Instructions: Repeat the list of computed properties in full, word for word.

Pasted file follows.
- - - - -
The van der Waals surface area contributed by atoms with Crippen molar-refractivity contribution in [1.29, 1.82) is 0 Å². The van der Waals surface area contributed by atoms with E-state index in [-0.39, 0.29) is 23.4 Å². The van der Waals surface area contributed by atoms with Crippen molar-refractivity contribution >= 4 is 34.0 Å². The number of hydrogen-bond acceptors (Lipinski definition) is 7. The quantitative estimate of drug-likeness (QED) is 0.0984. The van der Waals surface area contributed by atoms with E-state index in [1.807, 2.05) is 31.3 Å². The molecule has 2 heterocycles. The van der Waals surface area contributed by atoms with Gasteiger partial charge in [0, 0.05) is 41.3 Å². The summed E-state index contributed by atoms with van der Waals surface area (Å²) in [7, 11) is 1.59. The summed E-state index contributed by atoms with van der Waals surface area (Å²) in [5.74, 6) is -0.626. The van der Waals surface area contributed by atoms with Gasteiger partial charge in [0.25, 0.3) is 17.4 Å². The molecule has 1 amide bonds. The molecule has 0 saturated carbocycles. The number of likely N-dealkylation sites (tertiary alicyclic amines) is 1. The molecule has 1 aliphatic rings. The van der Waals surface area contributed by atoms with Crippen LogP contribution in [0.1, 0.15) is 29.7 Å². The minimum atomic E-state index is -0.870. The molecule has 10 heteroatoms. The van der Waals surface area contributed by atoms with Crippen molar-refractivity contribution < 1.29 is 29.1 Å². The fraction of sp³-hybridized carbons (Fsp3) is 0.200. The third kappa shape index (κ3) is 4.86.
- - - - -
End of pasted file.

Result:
The van der Waals surface area contributed by atoms with Crippen molar-refractivity contribution in [1.29, 1.82) is 0 Å². The van der Waals surface area contributed by atoms with E-state index in [-0.39, 0.29) is 23.4 Å². The van der Waals surface area contributed by atoms with Crippen molar-refractivity contribution >= 4 is 34.0 Å². The number of hydrogen-bond acceptors (Lipinski definition) is 7. The quantitative estimate of drug-likeness (QED) is 0.0984. The van der Waals surface area contributed by atoms with E-state index in [1.807, 2.05) is 31.3 Å². The molecule has 2 heterocycles. The van der Waals surface area contributed by atoms with Gasteiger partial charge in [0, 0.05) is 41.3 Å². The summed E-state index contributed by atoms with van der Waals surface area (Å²) in [7, 11) is 1.59. The summed E-state index contributed by atoms with van der Waals surface area (Å²) in [5.74, 6) is -0.626. The van der Waals surface area contributed by atoms with Gasteiger partial charge in [0.25, 0.3) is 17.4 Å². The molecule has 1 amide bonds. The molecule has 0 saturated carbocycles. The number of likely N-dealkylation sites (tertiary alicyclic amines) is 1. The molecule has 1 aliphatic rings. The van der Waals surface area contributed by atoms with Crippen LogP contribution in [0.1, 0.15) is 29.7 Å². The minimum atomic E-state index is -0.870. The molecule has 10 heteroatoms. The van der Waals surface area contributed by atoms with Crippen molar-refractivity contribution < 1.29 is 29.1 Å². The fraction of sp³-hybridized carbons (Fsp3) is 0.200. The third kappa shape index (κ3) is 4.86.